To Student Contributor Connie Kremer

It seems to me that this case turns on whether the discipline Matrix is a rule or regulation properly implemented by the City and adopted by the Union through its inaction. I think the arguments favor a finding that the Matrix is a term of the CBA to which the parties are bound.

The City has support in the fact that the CBA allows it to make rules, providing the Union 14 days to contest the rules. In this case, all officers signed upon receipt of the disciplinary Matrix, and the Union never grieved its implementation. Further support is found in the prior arbitration decision in which a suspension was reduced in favor of compliance with the disciplinary matrix. The reasoning of this prior arbitration decision was not appealed by the Union. The Union had an opportunity to grieve the rule and chose not to do so, and arguably adopted the Matrix by failing to contest it.

On the other hand, is it a rule? The Union argued that the CBA allows the City to implement rules and regulations regarding officer conduct, performance or working conditions. Since the discipline matrix does not prescribe behavior—rather, it defines punishments—the Union stated that it is not a rule or regulation that the officers must follow under the CBA.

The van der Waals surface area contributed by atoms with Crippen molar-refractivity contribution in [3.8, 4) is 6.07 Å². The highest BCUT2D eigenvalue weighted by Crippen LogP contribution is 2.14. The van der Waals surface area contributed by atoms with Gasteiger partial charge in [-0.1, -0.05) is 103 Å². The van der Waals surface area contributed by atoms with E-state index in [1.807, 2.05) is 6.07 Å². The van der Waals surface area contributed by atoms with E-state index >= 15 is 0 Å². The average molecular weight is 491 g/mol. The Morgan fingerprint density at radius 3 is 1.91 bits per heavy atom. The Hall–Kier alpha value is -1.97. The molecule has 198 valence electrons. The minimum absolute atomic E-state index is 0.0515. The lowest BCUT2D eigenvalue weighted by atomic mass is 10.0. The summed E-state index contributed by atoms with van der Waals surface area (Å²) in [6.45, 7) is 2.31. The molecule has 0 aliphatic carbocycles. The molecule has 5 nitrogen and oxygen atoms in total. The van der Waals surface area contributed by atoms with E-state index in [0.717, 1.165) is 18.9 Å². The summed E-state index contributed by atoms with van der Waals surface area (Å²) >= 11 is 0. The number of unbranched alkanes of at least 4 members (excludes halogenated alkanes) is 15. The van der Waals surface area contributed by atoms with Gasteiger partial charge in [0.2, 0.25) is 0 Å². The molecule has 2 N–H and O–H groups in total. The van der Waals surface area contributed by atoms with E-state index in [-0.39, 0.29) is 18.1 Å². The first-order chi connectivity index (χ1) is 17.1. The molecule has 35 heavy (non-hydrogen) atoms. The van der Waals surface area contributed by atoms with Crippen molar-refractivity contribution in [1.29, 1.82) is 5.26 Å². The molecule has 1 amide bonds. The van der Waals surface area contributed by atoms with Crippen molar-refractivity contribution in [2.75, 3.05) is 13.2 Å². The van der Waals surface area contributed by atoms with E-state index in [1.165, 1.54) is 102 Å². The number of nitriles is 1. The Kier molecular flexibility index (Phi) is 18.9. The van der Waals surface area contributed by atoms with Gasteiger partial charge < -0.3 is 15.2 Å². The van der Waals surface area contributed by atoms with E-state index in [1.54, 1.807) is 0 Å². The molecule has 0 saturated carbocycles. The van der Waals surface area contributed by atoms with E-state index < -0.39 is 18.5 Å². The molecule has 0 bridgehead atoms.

The Union argued that, since it is not a rule, the Matrix cannot be binding on the Union simply on the grounds that its implementation was not grieved. On this point, Justice DeWine pointed out a bit of circular logic on the part of the City—essentially that the Matrix is a rule because the CBA allows the City to make rules.

I think the plain language of the CBA will overcome this misstep in counsel’s oral argument. Section 10.01 of the CBA states: “The Union agrees that its membership shall comply with Police Department and City of Findlay Rules and Regulations, including those relating to working conditions, conduct, and performance.” I would have liked to hear more from both sides about the specific wording of the CBA. I think the Justices will ultimately determine that the Matrix is a rule relating to officer conduct as is permitted under § 10.01 of the CBA, and that, by its silence, the Union adopted the matrix.